It prowls at the top of the Audi Q series of SUVs, though it is slightly shorter than the seven-seater Q7 but rather more than one-up in social clout.
It is, after all, an SUV, not a people carrier…
Five seats is what you get with the Q8, all with room to spare in a cabin which measures five feet across, matching a Rolls-Royce Phantom on my scale. Its designation, 50TDI, means plenty of power, from a 3-litre diesel V6 – part of the deal for cars like this and the BMW X6, which led the coupé SUV field some 10 years ago. You may also be looking at the Mercedes-Benz GLE and the Range Rover Velar or Porsche Cayenne.
Or you may not be even getting your toe in the water because a Q8 will cost you at least £65,000 for the S Line seen here and £83,000 for the muchos fabuloso Vorsprung version – Audi giving some fame to the slogan Vorsprung durch Technik, which means advance through technology. Actually, it has always meant “we are as good as it gets”, and usually they have been pretty good.
Audi has never been short of go-gettem confidence. The VdT thing has accompanied its rise from wannabe to challenger to Le Mans victory to, well, the Q8. There is no connection with the Kuwait fuel oil brand Q8 – though, allow me a glib moment, you’ll need quite a lot of diesel to run your Q8.
The basics are Quattro all-wheel drive on a raised chassis with some mild hybrid Technik on the 282bhp engine, which comes with an eight-speed Tiptronic automatic gearbox. The official CO2 rating is 178g for both versions. The Vorsprung model gets the same drivetrain but lots of other kit, like all-wheel steering, which gives a tighter turning circle at low speed and more positive control when you are in a zoomy mood.
The Q8 and its ilk are vehicles that are quite unnecessary. They give you more than you need but just about all you want, such as massive performance, massive image, massive enjoyment. Where I live the air is thick with Land Rover Discovery Sport and Discovery, Range Rover Sport, Range Rover Velar and, it goes without saying, a flotilla of Evoques.
Day One with the Q8. I was at the town’s Aldi (a more manageable car park than at the rather nicer farm shop), alongside a very dark Velar. The dragon orange Q8 was like chalk-n-cheese – bright, sharp lines, racy even. Mr and Mrs Velar returned and, I swear, never even saw the Q8. Conclusions? Search me. Maybe they were not car people? Mind you, I wouldn’t have placed them with the Velar, either.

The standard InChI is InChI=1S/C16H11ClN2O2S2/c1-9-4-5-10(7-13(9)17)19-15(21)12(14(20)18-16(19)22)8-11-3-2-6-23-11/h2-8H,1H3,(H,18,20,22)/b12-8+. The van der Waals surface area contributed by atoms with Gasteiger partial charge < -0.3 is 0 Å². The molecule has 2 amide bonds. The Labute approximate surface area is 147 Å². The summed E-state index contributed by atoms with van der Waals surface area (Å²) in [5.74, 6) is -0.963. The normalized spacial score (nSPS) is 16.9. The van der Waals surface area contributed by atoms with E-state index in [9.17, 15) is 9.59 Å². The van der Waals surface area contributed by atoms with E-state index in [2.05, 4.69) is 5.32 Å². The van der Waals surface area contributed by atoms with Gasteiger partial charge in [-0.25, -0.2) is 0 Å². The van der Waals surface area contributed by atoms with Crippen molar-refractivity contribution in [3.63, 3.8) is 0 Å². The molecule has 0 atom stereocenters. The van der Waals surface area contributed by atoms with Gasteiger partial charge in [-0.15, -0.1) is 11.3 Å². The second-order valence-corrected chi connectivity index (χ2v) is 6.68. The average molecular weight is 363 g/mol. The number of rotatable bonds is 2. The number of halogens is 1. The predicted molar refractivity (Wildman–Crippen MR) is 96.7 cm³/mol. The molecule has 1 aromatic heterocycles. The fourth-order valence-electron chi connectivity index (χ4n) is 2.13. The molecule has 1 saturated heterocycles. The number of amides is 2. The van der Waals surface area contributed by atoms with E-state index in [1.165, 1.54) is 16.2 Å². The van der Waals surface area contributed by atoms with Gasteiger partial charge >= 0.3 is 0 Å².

Like the Velar, the Q8 has two large over and under information screens. You’ll soon get the hang of this VdT stuff, though I missed Audi’s very good manual selector. You may also need to adjust to the girth of the Q8. It is indeed wide, wider than I need on narrow roads, not too wide for the USA ,where I expect it is a must-have runaround for the au pair. The only English au pair I knew of was promised a convertible Beetle and ended up (in a ditch) with a pick-up.
Other than the Velar Two, the Q8 got lots of looks. I drove it through one of those country towns enhanced by the presence of A Public School, the streets a thoroughfare between playing fields and classes and dorms. Boy, the teenagers clocked it, possibly already envisaging it on the family fleet, being whisked off in it at the end of term.
Onwards into the hills, I was held up for miles behind another tourist who either never looked in the mirror or had no interest in the Q8’s need to be the car in front.
At last the Mk 3 Micra peeled off and I managed to get the Q8 moving. I stopped and took its picture.
A Jimny circled to get a better approach at a stony track into the farmstead hidden in the valley bottom. Horses for courses. The Q8 is set up for some tough work “where the paved road ends” to quote the brochure. It goes: “It’s no exaggeration to say that the Q8 redefines the SUV.” They would say that, wouldn’t they.
Verdict: Super SUV. Loved it.